AEG: We are there to support our retail partners
Chris Braam took over as the head of AEG Electrolux in Europe last July. Chris Frankland asks about progress so far and his plans for the future
During his 12 years at Electrolux Group, Chris Braam has been a senior vice-president for sales and service in Europe and a member of the European leadership team, responsible for establishing a more consumer-centric approach, driving profitable growth through e-commerce and strategic partnerships and increasing sales across all European markets. He took over as head of AEG and Electrolux in Europe just over a year ago. Here he talks about how his key goals in his new role are to increase sales in the premium sector and drive sustainability and smart capabilities in its MDA ranges. He also acknowledges the key role that kitchen studios have to play in driving sales of AEG’s built-in appliances and how, through its Premium Partner programme, it is committed to doing everything it can to support them.
Q: You took over as CEO of Europe in July last year, what were your main aims and objectives for AEG and Electrolux?
A: Those are the two brands that we will absolutely focus on in terms of brand building and innovation, that is where the investments will go. First, we are on a journey of further premiumisation, which stems from the innovations that we want to bring to market. Then there is our sustainability roadmap.
We want to make sure that with both brands we talk about resource-efficient appliances that we can make come alive for the consumer. And last, but not least, it is all about the consumer experience and products that are easy to use. We have a good track record and we want to build on that.
Q: You have been with the group for 12 years now, what important lessons have you learnt along the way that have helped shape your career so far?
A: Electrolux was a good fit for me and before that I worked for Nokia for 12 or 13 years. It is about transparency, being objective and data-driven and I think in the end it is taking those elements and driving accountability throughout an organisation and building an atmosphere of trust. It is not about punishing people, it is about seeing how we can improve together, which is a completely different type of dynamic. That is why I felt really at home with Electrolux, as I saw those ingredients were there.
There was a bit more focus and steering needed on a couple of topics. For me, it’s about looking at the facts, not sugar-coating things. Sometimes I don’t like the facts, but that’s OK. You have to take responsibility for addressing those topics. Then we can look back and say, this went quite well, take the learnings from that and say, we need to do more like that.
But if it didn’t work out, we need to ask what happened and what are we going to do about it?
Q: Have you made any mistakes along the way that have shaped your management style?
A: Of course. We are all human and no one is perfect. The trick is what you learn from it and not to do it again. If there is one thing that I have learned, it is that you need to pace things properly. It is about phasing and pacing. You can always be one step ahead and share where you want to get to, but you have to make sure that you are taking the team with you. Because it not about you. It is about all the team members. An HR person at Nokia once said to me, ‘if you do 5% extra, it is only 5%, but if you have 500 people doing 5% extra, you do the math’. And he was right. That is the power of the organisation and you have to leverage it wisely. I had to learn that, because sometimes, when you are young and a bit naïve, you like to go too fast.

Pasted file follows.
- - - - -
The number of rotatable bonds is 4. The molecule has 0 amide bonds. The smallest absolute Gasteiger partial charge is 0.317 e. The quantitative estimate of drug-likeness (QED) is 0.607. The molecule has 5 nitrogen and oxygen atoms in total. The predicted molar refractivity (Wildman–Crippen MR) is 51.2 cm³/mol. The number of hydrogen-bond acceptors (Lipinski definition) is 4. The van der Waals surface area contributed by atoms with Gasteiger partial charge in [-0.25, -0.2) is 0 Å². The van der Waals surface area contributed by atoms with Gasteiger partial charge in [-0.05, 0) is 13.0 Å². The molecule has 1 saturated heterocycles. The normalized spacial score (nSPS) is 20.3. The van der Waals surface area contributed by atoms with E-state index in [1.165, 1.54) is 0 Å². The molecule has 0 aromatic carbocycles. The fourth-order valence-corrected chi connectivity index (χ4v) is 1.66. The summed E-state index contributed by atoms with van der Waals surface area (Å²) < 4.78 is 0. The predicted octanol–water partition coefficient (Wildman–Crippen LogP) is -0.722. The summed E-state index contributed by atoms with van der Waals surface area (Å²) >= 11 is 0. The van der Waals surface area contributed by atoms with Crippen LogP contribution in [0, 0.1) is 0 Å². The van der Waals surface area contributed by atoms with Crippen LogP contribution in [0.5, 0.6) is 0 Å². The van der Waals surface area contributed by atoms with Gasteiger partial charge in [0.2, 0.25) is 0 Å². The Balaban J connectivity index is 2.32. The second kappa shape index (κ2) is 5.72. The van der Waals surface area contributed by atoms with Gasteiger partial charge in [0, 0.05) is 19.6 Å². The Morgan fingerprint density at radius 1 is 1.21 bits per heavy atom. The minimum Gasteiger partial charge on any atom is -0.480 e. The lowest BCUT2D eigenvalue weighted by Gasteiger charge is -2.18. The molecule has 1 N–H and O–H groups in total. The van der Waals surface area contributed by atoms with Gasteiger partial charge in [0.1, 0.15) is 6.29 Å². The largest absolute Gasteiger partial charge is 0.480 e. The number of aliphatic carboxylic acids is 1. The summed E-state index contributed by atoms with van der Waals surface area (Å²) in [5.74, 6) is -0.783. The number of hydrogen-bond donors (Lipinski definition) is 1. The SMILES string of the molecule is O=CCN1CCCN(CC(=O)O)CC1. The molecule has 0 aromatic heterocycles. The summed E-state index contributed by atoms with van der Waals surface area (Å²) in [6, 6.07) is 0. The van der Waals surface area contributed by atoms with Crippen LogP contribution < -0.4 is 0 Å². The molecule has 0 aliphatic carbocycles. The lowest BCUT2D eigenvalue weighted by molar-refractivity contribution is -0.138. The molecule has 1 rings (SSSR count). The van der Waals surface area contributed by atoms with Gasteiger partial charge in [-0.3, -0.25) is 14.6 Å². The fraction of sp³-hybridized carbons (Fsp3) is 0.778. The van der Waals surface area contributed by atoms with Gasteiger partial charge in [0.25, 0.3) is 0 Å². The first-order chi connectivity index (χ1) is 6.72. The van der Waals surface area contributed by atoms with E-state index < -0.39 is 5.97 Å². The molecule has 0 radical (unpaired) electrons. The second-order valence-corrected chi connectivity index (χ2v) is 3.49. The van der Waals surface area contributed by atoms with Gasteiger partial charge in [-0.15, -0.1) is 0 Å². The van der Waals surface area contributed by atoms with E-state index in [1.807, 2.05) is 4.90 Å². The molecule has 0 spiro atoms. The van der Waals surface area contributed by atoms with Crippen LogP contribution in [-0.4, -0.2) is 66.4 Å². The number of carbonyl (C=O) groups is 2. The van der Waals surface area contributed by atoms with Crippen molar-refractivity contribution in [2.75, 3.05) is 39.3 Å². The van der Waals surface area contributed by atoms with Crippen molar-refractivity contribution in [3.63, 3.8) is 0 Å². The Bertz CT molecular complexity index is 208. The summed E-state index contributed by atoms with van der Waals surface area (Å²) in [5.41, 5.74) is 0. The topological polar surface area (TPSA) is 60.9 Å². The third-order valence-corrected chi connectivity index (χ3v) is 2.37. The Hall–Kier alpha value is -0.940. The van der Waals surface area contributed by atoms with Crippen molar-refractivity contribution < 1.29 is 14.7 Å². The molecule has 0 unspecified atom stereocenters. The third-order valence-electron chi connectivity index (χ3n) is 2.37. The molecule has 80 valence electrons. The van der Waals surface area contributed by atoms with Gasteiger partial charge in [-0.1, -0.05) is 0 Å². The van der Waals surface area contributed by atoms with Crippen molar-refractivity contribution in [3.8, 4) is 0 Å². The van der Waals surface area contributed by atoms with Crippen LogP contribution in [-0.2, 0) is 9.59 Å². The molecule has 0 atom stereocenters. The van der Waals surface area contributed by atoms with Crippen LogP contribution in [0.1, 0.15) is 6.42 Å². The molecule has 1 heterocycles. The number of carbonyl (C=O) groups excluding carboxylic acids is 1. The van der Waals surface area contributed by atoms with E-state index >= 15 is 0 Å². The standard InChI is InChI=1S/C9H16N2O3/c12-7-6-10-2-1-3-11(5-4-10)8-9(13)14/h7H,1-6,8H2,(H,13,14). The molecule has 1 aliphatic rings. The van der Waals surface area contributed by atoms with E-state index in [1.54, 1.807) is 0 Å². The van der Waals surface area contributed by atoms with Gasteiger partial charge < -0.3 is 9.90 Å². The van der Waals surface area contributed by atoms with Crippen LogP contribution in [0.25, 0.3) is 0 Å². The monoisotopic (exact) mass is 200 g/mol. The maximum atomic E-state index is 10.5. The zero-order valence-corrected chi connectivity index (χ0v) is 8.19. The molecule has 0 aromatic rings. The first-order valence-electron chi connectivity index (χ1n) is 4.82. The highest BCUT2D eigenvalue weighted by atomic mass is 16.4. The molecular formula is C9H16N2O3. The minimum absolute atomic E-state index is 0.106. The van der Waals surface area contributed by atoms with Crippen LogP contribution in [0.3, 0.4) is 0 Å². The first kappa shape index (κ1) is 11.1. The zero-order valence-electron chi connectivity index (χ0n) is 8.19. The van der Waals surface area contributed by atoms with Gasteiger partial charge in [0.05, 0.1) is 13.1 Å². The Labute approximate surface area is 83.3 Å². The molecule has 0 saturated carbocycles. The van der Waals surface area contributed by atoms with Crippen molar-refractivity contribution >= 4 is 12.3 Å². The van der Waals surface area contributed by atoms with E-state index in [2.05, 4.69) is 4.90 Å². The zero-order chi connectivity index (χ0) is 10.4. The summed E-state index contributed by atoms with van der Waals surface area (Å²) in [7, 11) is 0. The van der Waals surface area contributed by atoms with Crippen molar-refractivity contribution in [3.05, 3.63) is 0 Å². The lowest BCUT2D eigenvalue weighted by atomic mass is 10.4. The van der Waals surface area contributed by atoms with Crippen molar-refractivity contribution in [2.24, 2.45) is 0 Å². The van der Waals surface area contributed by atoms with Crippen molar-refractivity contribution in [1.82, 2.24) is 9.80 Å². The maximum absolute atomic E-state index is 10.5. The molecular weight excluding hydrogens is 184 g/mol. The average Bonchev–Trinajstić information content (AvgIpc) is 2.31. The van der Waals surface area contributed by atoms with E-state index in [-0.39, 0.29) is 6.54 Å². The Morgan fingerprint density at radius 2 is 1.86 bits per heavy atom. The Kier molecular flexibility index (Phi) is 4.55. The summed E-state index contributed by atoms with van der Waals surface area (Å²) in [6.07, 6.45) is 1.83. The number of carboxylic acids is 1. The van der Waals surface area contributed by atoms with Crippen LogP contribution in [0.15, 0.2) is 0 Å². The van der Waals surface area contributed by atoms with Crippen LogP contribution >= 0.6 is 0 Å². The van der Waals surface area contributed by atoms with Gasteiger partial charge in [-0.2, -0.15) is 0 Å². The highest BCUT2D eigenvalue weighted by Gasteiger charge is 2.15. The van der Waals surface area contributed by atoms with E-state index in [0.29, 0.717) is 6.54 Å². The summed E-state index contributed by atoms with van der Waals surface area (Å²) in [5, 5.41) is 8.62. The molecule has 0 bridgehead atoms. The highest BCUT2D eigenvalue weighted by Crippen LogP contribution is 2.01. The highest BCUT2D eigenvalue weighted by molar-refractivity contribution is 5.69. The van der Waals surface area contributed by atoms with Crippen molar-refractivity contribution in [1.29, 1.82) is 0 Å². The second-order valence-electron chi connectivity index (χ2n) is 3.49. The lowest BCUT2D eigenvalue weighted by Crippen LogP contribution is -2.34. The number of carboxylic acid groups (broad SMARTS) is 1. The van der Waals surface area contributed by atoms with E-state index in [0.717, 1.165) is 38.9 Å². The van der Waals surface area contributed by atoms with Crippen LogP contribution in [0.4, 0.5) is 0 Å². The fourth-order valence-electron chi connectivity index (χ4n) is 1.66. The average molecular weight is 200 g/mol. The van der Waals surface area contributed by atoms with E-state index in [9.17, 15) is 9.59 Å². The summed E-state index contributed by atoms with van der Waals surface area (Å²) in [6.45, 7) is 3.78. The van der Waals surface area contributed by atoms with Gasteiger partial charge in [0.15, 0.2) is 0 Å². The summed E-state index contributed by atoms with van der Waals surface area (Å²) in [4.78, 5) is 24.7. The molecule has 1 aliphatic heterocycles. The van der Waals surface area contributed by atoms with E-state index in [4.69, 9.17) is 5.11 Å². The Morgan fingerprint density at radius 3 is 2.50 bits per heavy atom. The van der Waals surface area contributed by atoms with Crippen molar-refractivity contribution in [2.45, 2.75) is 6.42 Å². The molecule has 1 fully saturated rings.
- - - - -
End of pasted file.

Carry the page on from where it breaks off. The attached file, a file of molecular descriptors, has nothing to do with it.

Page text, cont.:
Q: And so the team around you is an important part of your future strategy?
A: We have a multicultural team, because it needs to be representative of who we are in Europe. We have a couple of Brits, a couple of Italians, a couple of Frenchmen, someone from Spain, Poland, a Dutch colleague and of course a
And when you put it all in the mix, this multicultural and diverse team is key to who we are as Electrolux.
You have to be expert in your field, but it is important to understand how you contribute to the bigger picture. People also become more creative because they know they will be heard and so they push the boundaries further than they otherwise would.
Q: So how has business been recently for the AEG brand?
A: Covid was challenging of course for everybody, but we were open and transparent in terms of product availability, although we have had our issues. But the feedback we got told us that we were doing better than others and that our openness and transparency about what they could expect was appreciated.
It has been a good journey. We have had a good run and we can see it of course in the numbers, especially with the kitchen specialists, who are particularly important for us as AEG. We are still expanding our business with them.
Q: So are kitchen retailers an important channel to market for AEG?
A: As a channel, we absolutely want to work even more with kitchen specialists and we also need their expertise. They are the ones selling and recommending the appliances they stand for.
They can sell that dream of a new kitchen to fit in your home. And it has to fit. They will design the kitchen using the right materials, with the right colours and the right look and feel and show the consumer what their dream can look like.
Of course, they then need appliances that are reliable and fit in.Our built-in sales have been increasing for the past three to five years.
When we look at our figures at the middle-to-high end of the market, they are driven by the kitchen specialists.
That is why we are so keen to serve them well.
It is critical for us to really understand their needs and provide the right service levels in terms of deliveries and servicing, training and best-in-class easy installation, because that means productivity for the retailers. Instead of doing it in three-and-a-half hours, you can do it in two-and-a-half – and that saves money.